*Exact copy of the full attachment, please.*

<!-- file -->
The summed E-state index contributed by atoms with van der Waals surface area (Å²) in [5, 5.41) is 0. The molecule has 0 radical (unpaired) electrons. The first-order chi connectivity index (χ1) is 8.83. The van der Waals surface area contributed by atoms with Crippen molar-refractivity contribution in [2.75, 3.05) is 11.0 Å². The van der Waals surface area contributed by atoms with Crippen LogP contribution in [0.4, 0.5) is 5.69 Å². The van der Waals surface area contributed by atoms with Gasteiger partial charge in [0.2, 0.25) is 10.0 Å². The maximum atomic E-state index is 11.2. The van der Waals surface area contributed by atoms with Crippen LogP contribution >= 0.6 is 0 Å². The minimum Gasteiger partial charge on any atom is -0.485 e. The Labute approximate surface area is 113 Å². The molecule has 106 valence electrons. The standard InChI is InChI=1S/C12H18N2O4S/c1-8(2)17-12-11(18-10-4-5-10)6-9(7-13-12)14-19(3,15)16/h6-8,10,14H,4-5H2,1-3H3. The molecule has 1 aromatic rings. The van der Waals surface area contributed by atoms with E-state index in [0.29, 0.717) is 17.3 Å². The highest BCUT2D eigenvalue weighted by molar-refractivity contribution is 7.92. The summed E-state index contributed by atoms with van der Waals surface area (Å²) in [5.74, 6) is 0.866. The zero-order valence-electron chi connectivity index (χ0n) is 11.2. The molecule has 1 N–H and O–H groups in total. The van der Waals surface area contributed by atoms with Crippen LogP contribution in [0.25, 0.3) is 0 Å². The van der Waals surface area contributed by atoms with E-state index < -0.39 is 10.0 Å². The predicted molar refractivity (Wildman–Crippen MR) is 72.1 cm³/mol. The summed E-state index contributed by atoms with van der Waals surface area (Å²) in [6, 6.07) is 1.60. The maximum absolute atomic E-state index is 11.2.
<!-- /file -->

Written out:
The summed E-state index contributed by atoms with van der Waals surface area (Å²) in [5, 5.41) is 0. The molecule has 0 radical (unpaired) electrons. The first-order chi connectivity index (χ1) is 8.83. The van der Waals surface area contributed by atoms with Crippen molar-refractivity contribution in [2.75, 3.05) is 11.0 Å². The van der Waals surface area contributed by atoms with Crippen LogP contribution in [0.4, 0.5) is 5.69 Å². The van der Waals surface area contributed by atoms with Gasteiger partial charge in [0.2, 0.25) is 10.0 Å². The maximum atomic E-state index is 11.2. The van der Waals surface area contributed by atoms with Crippen LogP contribution >= 0.6 is 0 Å². The minimum Gasteiger partial charge on any atom is -0.485 e. The Labute approximate surface area is 113 Å². The molecule has 106 valence electrons. The standard InChI is InChI=1S/C12H18N2O4S/c1-8(2)17-12-11(18-10-4-5-10)6-9(7-13-12)14-19(3,15)16/h6-8,10,14H,4-5H2,1-3H3. The molecule has 1 aromatic rings. The van der Waals surface area contributed by atoms with E-state index in [0.29, 0.717) is 17.3 Å². The highest BCUT2D eigenvalue weighted by molar-refractivity contribution is 7.92. The summed E-state index contributed by atoms with van der Waals surface area (Å²) in [5.74, 6) is 0.866. The zero-order valence-electron chi connectivity index (χ0n) is 11.2. The molecule has 1 N–H and O–H groups in total. The van der Waals surface area contributed by atoms with Crippen LogP contribution in [0.25, 0.3) is 0 Å². The van der Waals surface area contributed by atoms with E-state index < -0.39 is 10.0 Å². The predicted molar refractivity (Wildman–Crippen MR) is 72.1 cm³/mol. The summed E-state index contributed by atoms with van der Waals surface area (Å²) in [6, 6.07) is 1.60. The maximum absolute atomic E-state index is 11.2.